Last night, Neil Ieremia’s modern dance company, Black Grace, performed at the ’62 Center’s MainStage as part of its latest U.S. tour. The company takes pride in its energetic performance, which includes stomping and vocals. Not just another contemporary dance company, Black Grace explores physical expression through Ieremia’s unique background. In Ieremia’s words, “Black Grace is me.” This past Monday, Ieremia spoke about his experiences with the politics of performance at a panel moderated by Arif Smith, assistant director of the Multicultural Center.
Growing up northeast of Wellington in Cannon’s Creek, Neil Ieremia’s path to dance school and then to becoming one of New Zealand’s leading choreographers was far from an obvious one. In his lower-income neighborhood of mainly Pacific Islanders, employment at the local Mitsubishi plant was so common that Ieremia and his friends called it their “university,” because the only other clear choices after high school were welfare and jail.
A particularly unique problem affecting the Samoan community was the decline of the tradition of freely giving and receiving within the community. In the past 50 years, more people have been pocketing money, charities from back home have become more demanding and there has been less reciprocity within the community. A reluctance to talk about this problem has led parents to work multiple jobs and families to sacrifice comfort and sustenance before giving up the appearance of generosity. Ieremia recalls seeing friends come into school without shoes because their families would rather deprive themselves than appear selfish. He believes these deprivations naturally teach young people to resent their culture and their parents.
Unhappy with this system, Ieremia’s parents took steps to protect him and his four siblings from it, most notably, according to Ieremia, by attending a white Baptist church. Although somewhat distant from the Pacific Islander community, Ieremia still had a strong interest in his native culture and started a dance group at his church when he was 13. “From there, the thing just sort of grew and grew and grew,” Ieremia said. He eventually had the chance to choreograph a piece at the national level, which led to a scholarship at the Auckland Performing Arts School. After graduation Ieremia worked with several dance companies and choreographers, whom he described as “great” and “talented” but “not relevant to me.” After vocalizing his opinions, Ieremia said, he reached a “put up or shut up” moment. Others, frustrated with his criticism, asked him why he didn’t just start his own company – so he decided to do just that.
The company’s name, “Black Grace” comes from the slang Ieremia and his friends used back in high school. “Black” means cool, courageous and brave. New Zealand’s rugby team, for example, is called the “All Blacks.” “Grace,” on the other hand, is an essential quality towards which he believes dancers must strive. This aspiration was especially true for what was initially an all-male troupe, considering society’s conceptions of men as less graceful.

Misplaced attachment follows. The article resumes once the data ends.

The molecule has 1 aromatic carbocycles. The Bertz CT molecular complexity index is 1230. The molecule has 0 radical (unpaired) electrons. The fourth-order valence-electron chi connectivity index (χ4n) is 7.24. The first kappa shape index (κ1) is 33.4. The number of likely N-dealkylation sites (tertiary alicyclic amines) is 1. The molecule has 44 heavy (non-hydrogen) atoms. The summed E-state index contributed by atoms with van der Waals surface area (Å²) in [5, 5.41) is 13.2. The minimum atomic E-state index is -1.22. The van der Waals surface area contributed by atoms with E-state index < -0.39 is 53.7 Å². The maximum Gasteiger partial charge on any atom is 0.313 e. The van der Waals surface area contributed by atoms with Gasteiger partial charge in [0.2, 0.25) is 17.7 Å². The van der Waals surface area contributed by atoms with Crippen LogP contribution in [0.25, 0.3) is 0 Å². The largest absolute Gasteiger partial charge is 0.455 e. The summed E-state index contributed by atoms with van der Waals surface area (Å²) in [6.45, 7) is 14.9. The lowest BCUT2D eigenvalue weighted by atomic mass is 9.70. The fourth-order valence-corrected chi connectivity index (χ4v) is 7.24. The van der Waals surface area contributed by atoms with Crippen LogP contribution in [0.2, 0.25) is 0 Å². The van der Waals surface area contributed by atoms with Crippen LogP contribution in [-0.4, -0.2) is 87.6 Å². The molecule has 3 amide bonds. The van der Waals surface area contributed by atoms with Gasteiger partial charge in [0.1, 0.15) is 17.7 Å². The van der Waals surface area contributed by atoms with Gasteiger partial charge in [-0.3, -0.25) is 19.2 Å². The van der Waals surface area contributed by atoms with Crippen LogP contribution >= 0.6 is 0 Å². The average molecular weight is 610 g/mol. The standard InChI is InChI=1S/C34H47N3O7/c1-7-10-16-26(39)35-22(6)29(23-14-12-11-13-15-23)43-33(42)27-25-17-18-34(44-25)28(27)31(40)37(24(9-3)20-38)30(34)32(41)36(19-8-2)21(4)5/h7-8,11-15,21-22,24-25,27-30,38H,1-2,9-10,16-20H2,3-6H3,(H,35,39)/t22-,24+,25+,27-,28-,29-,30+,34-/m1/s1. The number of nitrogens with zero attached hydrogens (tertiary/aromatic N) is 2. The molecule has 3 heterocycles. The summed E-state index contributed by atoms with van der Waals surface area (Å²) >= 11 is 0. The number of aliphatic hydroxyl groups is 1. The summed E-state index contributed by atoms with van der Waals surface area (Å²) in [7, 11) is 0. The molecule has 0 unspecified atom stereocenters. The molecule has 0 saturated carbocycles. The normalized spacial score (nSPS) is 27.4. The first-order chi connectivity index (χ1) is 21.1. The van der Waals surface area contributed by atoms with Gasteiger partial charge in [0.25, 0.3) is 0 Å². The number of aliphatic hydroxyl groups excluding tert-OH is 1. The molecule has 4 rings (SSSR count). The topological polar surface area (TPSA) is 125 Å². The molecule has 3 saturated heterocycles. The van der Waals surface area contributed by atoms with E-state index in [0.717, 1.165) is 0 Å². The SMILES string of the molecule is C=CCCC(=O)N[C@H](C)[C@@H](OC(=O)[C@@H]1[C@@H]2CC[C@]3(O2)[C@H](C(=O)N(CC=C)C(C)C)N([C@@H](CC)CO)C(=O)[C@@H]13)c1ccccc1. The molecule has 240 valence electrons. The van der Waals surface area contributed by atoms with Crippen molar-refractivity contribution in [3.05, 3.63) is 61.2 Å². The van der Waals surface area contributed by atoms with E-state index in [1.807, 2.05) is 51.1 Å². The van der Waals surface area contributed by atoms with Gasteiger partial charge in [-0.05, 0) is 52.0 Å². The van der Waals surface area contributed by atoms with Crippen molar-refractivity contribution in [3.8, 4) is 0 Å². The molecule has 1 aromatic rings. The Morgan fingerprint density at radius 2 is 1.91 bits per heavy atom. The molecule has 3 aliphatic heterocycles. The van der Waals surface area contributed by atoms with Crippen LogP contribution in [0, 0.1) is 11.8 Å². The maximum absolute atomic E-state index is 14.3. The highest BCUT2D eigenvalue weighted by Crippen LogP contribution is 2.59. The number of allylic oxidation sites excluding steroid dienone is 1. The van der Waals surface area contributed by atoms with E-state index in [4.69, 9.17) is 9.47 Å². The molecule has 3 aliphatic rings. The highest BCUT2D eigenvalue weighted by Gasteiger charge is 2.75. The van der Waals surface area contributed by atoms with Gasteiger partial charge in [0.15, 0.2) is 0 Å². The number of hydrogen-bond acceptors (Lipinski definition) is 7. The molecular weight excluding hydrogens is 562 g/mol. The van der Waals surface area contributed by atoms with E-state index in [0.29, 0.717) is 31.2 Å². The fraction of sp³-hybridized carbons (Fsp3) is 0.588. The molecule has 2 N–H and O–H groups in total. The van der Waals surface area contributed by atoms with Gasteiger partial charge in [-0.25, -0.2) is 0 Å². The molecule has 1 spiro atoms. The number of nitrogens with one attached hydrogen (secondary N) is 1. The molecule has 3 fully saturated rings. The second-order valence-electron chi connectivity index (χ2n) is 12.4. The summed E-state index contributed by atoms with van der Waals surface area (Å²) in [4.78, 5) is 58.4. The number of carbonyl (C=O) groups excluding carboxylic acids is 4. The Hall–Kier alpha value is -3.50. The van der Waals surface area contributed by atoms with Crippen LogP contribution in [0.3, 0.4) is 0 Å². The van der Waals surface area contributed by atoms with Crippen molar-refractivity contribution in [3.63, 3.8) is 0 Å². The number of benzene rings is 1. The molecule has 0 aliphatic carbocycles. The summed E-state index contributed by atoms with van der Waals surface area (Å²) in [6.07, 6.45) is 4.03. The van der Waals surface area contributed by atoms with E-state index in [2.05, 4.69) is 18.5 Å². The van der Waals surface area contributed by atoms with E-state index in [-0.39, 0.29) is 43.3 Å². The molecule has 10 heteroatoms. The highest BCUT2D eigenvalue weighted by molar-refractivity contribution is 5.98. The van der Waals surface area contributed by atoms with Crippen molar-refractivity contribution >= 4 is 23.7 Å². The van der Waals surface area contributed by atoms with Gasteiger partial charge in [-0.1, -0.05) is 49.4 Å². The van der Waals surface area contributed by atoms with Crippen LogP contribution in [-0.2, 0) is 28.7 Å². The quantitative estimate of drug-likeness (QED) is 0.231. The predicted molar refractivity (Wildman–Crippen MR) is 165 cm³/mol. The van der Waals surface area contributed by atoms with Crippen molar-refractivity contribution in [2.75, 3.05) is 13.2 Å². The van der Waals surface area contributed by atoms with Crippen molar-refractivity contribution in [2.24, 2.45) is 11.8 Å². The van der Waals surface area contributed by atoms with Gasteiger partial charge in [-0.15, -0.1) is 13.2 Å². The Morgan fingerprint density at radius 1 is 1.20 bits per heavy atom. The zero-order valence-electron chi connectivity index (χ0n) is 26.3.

During a panel discussion on campus on Monday, Ieremia discussed how many people in Cannon’s Creek commit a “fallacy of halves,” believing they are half Pacific Islander and half New Zealander, and therefore fated to never belong in either community. Acknowledging the impact these identity questions have had on his work, Ieremia spoke of the “need to transcend imposed stereotypes that don’t allow us to move beyond certain limits.” Reaching beyond a mash-up of traditional Samoan and contemporary dance, the choreography of Black Grace stems from an effort to kinetically articulate the experience of carrying multiple identities, both personal and collective, at once.
His choreography drew skeptical reactions from the start, beginning with his home in New Zealand. Within the Samoan community, there existed already a conversation about whether Ieremia’s “traditional” choreography could, in fact, qualify as pure. Some of the community members involved in this conversation reacted negatively to what they perceived as further corruption of their culture. Ieremia chalked this up to misunderstanding of his mission. “I don’t do traditional Samoan dance; I do contemporary dance,” he said. Over the past 15 years, the company has continued to thrive, surviving near-closure in 2006. It is now the only organization in New Zealand to receive regular funding for operations as a dance performance company and has been featured in the PBS documentary, “Black Grace: From Cannon’s Creek to Jacob’s Pillow.”
According to Ieremia, the group’s 2004 invitation to Jacob’s Pillow (which was the dance company’s first appearance in the United States) opened up to the American market to Black Grace. After that appearance, the company signed a contract with Rena Shagan, the agent for several prestigious American dance companies including the Martha Graham Dance Company, and has performed across the country. “We’ve had a great response here,” Ieremia said in an interview following the panel. “People are very open and honest with their reactions and when they like the performances, they are very willing to show their enthusiasm.” Ieremia saluted the United States as an exciting place to perform because of its rich dance tradition, calling the country “the birthplace of modern dance” and expressing his hope that his company will continue to tour here in the future.